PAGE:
“I do think I’m more likely to attend a show that has a top female prize on offer over one that doesn’t, so yes I would say that it is a desirable award,” she continues.

“The one pinball show I particularly look forward to attending each year is the Dutch Pinball Open, simply because there is a “ladies only” tournament. So if there is any distinction between men and women in pinball, it is eliminated in this competition.”

So would she like to see more “ladies only” events like our clog-wearing friends in the Low Countries put on? “I would love for there to be more women’s tournaments, I would certainly make the effort to attend,” she says.

“But there lies the problem in demand for them. As far as I’m aware, I’m the only UK female that travels abroad to play pinball competitively, and many women I know attend shows because their partners are enthusiasts and will compete because they are ‘there anyway’.”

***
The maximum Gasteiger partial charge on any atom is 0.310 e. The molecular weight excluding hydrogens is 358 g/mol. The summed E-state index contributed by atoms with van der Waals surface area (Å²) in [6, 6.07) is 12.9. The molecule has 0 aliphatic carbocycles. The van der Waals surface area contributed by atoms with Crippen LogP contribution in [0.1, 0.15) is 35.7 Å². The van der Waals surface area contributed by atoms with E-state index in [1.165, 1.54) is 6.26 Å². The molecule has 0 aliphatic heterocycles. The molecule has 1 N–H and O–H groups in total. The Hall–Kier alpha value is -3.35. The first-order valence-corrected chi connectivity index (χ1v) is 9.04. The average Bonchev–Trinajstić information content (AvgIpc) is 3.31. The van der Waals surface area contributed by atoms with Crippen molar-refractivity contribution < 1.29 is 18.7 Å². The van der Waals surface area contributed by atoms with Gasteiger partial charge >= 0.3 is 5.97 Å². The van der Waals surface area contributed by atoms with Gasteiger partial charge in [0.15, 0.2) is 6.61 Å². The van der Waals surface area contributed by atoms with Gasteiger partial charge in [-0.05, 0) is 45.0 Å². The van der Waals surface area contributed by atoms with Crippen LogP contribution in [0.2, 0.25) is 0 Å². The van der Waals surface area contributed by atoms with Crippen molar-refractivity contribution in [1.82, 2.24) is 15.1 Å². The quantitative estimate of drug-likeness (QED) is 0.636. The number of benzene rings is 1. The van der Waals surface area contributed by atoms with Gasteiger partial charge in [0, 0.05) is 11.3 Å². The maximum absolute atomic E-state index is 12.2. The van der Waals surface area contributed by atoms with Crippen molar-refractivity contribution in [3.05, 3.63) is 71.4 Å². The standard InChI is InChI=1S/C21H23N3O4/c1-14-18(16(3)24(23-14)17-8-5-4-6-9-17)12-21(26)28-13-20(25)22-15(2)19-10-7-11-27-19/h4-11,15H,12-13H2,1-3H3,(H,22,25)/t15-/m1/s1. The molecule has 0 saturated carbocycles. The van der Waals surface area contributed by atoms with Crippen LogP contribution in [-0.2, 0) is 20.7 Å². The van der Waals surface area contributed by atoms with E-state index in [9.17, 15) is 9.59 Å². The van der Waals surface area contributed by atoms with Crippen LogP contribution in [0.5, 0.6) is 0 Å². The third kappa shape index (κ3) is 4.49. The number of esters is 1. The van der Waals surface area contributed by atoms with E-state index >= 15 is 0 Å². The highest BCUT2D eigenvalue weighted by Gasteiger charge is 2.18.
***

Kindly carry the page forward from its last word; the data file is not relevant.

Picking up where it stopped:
Roger Sharpe

Roger Sharpe likes the notion of a women’s division

Roger Sharpe, founder of the Professional & Amateur Pinball Association (PAPA), believes that women’s tournaments can only be a good thing for pinball.

“I have always liked the notion of having a separate women’s division because it encourages more women to step up and play,” he says.

“Having said that, the ability to play in different groups is also wonderful . We even see that now with seniors having their own division and then being able to compete in another division. So why not for women as well?

“When Steve Epstein and I started PAPA I strongly believed in providing competitions that were open to anyone – multiple divisions based on skill and competitive performance – as well as Juniors and a Women’s division.”